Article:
How a city develops and engages with its key civic spaces says a lot about its own aspirations for the future. Perth has recently gone through a process of repositioning itself through several key infrastructure projects that will ready it to shift from a small city to one with an expected population of up to four million people by 2050.
These projects include Elizabeth Quay (ARM Architecture and TCL – reviewed on page 20), the RAC Arena (ARM Architecture and CCN), Optus Stadium (Hassell, Cox and HKS), Fiona Stanley Hospital (Hassell, Hames Sharley and Silver Thomas Hanley), the New Museum (Hassell and OMA) and Yagan Square (Lyons in collaboration with Iredale Pedersen Hook Architects and Aspect Studios). As the smallest of the projects listed, Yagan Square would be easy to overlook. Yet it sits in the heart of the city, over and adjacent to Perth Railway Station, and at the intersection of architecture, infrastructure and public space.
Yagan Square’s intrigue lies in its engagement with the site’s future and its past. It is named for Yagan, an Indigenous warrior from the Nyoongar Nation who was murdered in 1833. He was key in the resistance movement against white settlement along the Swan River colony and his killing has come to symbolize the brutal way in which Indigenous people were treated by the early settlers. At the heart of the design, which emerged from a competition overseen by the Metropolitan Redevelopment Authority, lies a rich and layered narrative that comes from the close working relationship between the architects, landscape architects and public artists.
Where the Elizabeth Quay development (also led by the Metropolitan Redevelopment Authority) has more of an “if you build it, they will come” feel and, in reality, requires extensive programming for activation, Yagan Square sits at the city centre, navigating the space between the CBD and the night life of Northbridge. While the project benefits from some programming, the design has focused on the creation of spaces that are naturally attractive to people. Nowhere is this seen more strongly than in the integration of landscape, architecture and public art as it moves across the upper-level meeting space down toward the City Link.
Yagan Square gives us previously unrealized access to views of the city’s elevation. It navigates the combined challenge of changes in level and disability access through a cleverly crafted landscape that is both engaging and robust. Importantly, it challenges our postcolonial relationship to the land by placing the building under the landscape and privileging an Indigenous narrative.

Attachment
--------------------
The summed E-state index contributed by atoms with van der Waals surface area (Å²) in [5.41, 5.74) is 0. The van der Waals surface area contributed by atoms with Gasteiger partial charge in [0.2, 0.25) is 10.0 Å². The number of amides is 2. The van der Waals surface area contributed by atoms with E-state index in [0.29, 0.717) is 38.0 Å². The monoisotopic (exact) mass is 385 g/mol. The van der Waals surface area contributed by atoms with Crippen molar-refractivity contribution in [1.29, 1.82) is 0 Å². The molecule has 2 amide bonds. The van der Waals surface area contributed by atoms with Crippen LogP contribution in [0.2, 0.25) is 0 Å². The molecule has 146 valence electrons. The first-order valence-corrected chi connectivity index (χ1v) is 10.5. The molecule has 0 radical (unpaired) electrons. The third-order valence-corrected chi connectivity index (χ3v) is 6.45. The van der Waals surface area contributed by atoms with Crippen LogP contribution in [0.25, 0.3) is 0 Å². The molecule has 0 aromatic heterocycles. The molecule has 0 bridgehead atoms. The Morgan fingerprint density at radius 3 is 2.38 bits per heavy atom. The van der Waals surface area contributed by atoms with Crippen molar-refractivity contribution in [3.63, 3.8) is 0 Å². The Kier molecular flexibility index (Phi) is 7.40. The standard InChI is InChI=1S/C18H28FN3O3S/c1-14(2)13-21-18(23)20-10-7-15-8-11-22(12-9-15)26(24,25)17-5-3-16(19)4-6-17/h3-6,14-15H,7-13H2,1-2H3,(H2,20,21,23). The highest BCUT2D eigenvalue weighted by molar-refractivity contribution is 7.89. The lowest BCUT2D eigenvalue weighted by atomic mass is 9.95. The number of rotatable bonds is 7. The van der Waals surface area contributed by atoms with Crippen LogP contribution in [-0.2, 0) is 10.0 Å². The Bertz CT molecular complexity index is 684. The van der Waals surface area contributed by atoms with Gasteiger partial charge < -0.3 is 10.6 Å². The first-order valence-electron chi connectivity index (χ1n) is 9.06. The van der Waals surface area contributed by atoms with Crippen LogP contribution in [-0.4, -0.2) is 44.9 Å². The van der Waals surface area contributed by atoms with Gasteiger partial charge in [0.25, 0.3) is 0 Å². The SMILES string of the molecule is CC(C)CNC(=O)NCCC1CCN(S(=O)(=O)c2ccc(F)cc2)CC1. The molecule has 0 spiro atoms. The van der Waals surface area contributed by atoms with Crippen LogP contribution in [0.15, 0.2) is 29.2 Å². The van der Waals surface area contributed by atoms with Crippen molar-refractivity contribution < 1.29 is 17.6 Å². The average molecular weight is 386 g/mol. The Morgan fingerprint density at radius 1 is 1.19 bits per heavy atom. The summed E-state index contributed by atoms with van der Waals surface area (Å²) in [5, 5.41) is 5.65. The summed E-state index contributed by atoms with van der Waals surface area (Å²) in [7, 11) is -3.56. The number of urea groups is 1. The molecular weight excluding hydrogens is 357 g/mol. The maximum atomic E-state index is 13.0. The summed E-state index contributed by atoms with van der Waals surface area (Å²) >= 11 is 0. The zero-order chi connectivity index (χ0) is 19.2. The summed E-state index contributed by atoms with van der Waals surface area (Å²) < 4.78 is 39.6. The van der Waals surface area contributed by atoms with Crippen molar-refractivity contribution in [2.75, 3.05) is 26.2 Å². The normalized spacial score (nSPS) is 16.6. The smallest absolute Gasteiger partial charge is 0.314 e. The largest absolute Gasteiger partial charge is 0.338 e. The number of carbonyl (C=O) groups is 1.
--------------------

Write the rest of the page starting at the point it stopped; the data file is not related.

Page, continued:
Because the square invites passage from so many directions into and through it, it is both dynamic and vibrant. Its level changes create connections within the site and views into and across the Market Hall, as well as connecting to the broader urban realm through long views out to the city and beyond.
In recent months, there has been much public debate about the sacrosanct nature of public spaces during negotiations for the now-defunct plan to establish an Apple store at Federation Square in Melbourne. For Yagan Square, the project brief demanded a commercial component: the Market Hall is a largely internal space that sits under the topography as it descends from the Horseshoe Bridge to the lower-level City Link. Along the perimeter, small cafes and food vendors selling unique local produce offer a dual aspect to service patrons who access the train station through the square.
Yagan Square has not been designed as a single, totalizing gesture. Rather it invites curiosity and exploration, revealing stories over time. In this project, we see the value of the combined project team listening closely and working collaboratively with members of the Nyoongar Whadjuk Working Party to understand their stories and develop ways to embed them deeply within contemporary architecture.